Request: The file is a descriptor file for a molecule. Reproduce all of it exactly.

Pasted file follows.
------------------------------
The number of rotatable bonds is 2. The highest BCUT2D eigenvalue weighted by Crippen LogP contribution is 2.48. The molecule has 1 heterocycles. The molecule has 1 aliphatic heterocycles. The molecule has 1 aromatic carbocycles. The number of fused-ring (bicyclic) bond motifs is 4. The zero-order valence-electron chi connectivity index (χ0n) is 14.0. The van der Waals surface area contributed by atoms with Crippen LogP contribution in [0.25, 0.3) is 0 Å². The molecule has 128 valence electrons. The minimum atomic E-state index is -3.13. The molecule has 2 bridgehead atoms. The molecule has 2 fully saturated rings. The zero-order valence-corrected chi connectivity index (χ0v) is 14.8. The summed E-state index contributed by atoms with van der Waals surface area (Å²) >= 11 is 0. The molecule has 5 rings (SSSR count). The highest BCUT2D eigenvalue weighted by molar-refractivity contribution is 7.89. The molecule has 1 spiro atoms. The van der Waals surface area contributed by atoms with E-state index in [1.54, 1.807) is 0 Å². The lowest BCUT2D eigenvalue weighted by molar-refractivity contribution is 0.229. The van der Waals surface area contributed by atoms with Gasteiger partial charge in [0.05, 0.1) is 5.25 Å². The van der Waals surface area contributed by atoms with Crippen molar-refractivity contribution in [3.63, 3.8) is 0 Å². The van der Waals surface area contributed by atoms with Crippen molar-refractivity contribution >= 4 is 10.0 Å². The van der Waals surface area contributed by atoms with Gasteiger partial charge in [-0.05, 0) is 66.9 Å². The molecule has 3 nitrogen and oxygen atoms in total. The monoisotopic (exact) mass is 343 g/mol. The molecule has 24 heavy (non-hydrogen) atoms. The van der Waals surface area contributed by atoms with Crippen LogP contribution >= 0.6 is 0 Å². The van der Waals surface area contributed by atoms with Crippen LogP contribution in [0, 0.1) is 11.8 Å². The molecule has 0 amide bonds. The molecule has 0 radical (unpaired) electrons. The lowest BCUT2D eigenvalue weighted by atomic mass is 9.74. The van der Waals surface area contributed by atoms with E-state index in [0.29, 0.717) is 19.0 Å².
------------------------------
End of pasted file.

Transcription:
The number of rotatable bonds is 2. The highest BCUT2D eigenvalue weighted by Crippen LogP contribution is 2.48. The molecule has 1 heterocycles. The molecule has 1 aliphatic heterocycles. The molecule has 1 aromatic carbocycles. The number of fused-ring (bicyclic) bond motifs is 4. The zero-order valence-electron chi connectivity index (χ0n) is 14.0. The van der Waals surface area contributed by atoms with Crippen LogP contribution in [0.25, 0.3) is 0 Å². The molecule has 128 valence electrons. The minimum atomic E-state index is -3.13. The molecule has 2 bridgehead atoms. The molecule has 2 fully saturated rings. The zero-order valence-corrected chi connectivity index (χ0v) is 14.8. The summed E-state index contributed by atoms with van der Waals surface area (Å²) >= 11 is 0. The molecule has 5 rings (SSSR count). The highest BCUT2D eigenvalue weighted by molar-refractivity contribution is 7.89. The molecule has 1 spiro atoms. The van der Waals surface area contributed by atoms with E-state index in [1.54, 1.807) is 0 Å². The lowest BCUT2D eigenvalue weighted by molar-refractivity contribution is 0.229. The van der Waals surface area contributed by atoms with Gasteiger partial charge in [0.05, 0.1) is 5.25 Å². The van der Waals surface area contributed by atoms with Crippen molar-refractivity contribution in [3.63, 3.8) is 0 Å². The van der Waals surface area contributed by atoms with Crippen molar-refractivity contribution >= 4 is 10.0 Å². The van der Waals surface area contributed by atoms with Gasteiger partial charge in [-0.05, 0) is 66.9 Å². The molecule has 3 nitrogen and oxygen atoms in total. The monoisotopic (exact) mass is 343 g/mol. The molecule has 24 heavy (non-hydrogen) atoms. The van der Waals surface area contributed by atoms with Crippen LogP contribution >= 0.6 is 0 Å². The van der Waals surface area contributed by atoms with Crippen LogP contribution in [0, 0.1) is 11.8 Å². The molecule has 0 amide bonds. The molecule has 0 radical (unpaired) electrons. The lowest BCUT2D eigenvalue weighted by atomic mass is 9.74. The van der Waals surface area contributed by atoms with E-state index in [0.29, 0.717) is 19.0 Å².